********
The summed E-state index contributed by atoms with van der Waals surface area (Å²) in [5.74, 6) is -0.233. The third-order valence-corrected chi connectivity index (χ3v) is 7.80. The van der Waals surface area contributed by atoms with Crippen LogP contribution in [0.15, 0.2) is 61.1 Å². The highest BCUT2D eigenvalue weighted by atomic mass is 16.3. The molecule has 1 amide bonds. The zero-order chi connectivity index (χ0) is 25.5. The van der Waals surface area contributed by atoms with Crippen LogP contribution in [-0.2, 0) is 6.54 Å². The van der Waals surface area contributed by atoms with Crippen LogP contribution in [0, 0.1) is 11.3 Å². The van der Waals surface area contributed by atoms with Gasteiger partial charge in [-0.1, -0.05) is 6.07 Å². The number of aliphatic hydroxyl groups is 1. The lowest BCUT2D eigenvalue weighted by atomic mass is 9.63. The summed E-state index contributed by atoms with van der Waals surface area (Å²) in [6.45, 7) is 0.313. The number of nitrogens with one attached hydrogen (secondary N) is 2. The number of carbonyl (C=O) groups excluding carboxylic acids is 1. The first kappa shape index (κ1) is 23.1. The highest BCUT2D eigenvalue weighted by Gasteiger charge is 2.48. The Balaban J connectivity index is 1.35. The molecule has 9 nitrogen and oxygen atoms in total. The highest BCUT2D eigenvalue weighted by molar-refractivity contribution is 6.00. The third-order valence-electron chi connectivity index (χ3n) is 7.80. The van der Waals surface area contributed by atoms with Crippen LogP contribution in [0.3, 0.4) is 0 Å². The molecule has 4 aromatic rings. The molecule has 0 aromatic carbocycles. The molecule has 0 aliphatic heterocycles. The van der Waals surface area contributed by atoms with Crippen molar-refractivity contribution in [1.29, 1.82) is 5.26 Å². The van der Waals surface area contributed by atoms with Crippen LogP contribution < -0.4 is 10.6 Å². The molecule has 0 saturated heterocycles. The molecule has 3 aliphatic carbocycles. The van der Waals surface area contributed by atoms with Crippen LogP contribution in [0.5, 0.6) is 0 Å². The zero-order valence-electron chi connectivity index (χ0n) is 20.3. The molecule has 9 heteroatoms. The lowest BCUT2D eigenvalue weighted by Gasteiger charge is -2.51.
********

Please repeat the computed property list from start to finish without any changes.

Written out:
The summed E-state index contributed by atoms with van der Waals surface area (Å²) in [5.74, 6) is -0.233. The third-order valence-corrected chi connectivity index (χ3v) is 7.80. The van der Waals surface area contributed by atoms with Crippen LogP contribution in [0.15, 0.2) is 61.1 Å². The highest BCUT2D eigenvalue weighted by atomic mass is 16.3. The molecule has 1 amide bonds. The zero-order chi connectivity index (χ0) is 25.5. The van der Waals surface area contributed by atoms with Crippen LogP contribution in [-0.2, 0) is 6.54 Å². The van der Waals surface area contributed by atoms with Crippen LogP contribution in [0, 0.1) is 11.3 Å². The van der Waals surface area contributed by atoms with Gasteiger partial charge in [-0.1, -0.05) is 6.07 Å². The number of aliphatic hydroxyl groups is 1. The lowest BCUT2D eigenvalue weighted by atomic mass is 9.63. The summed E-state index contributed by atoms with van der Waals surface area (Å²) in [6.45, 7) is 0.313. The number of nitrogens with one attached hydrogen (secondary N) is 2. The number of carbonyl (C=O) groups excluding carboxylic acids is 1. The first kappa shape index (κ1) is 23.1. The highest BCUT2D eigenvalue weighted by Gasteiger charge is 2.48. The Balaban J connectivity index is 1.35. The molecule has 9 nitrogen and oxygen atoms in total. The highest BCUT2D eigenvalue weighted by molar-refractivity contribution is 6.00. The third-order valence-electron chi connectivity index (χ3n) is 7.80. The van der Waals surface area contributed by atoms with Crippen LogP contribution in [0.3, 0.4) is 0 Å². The molecule has 4 aromatic rings. The molecule has 0 aromatic carbocycles. The molecule has 0 aliphatic heterocycles. The van der Waals surface area contributed by atoms with Crippen molar-refractivity contribution in [1.29, 1.82) is 5.26 Å². The van der Waals surface area contributed by atoms with Crippen LogP contribution < -0.4 is 10.6 Å². The molecule has 0 saturated heterocycles. The molecule has 3 aliphatic carbocycles. The van der Waals surface area contributed by atoms with Crippen LogP contribution in [0.5, 0.6) is 0 Å². The zero-order valence-electron chi connectivity index (χ0n) is 20.3. The molecule has 9 heteroatoms. The lowest BCUT2D eigenvalue weighted by Gasteiger charge is -2.51.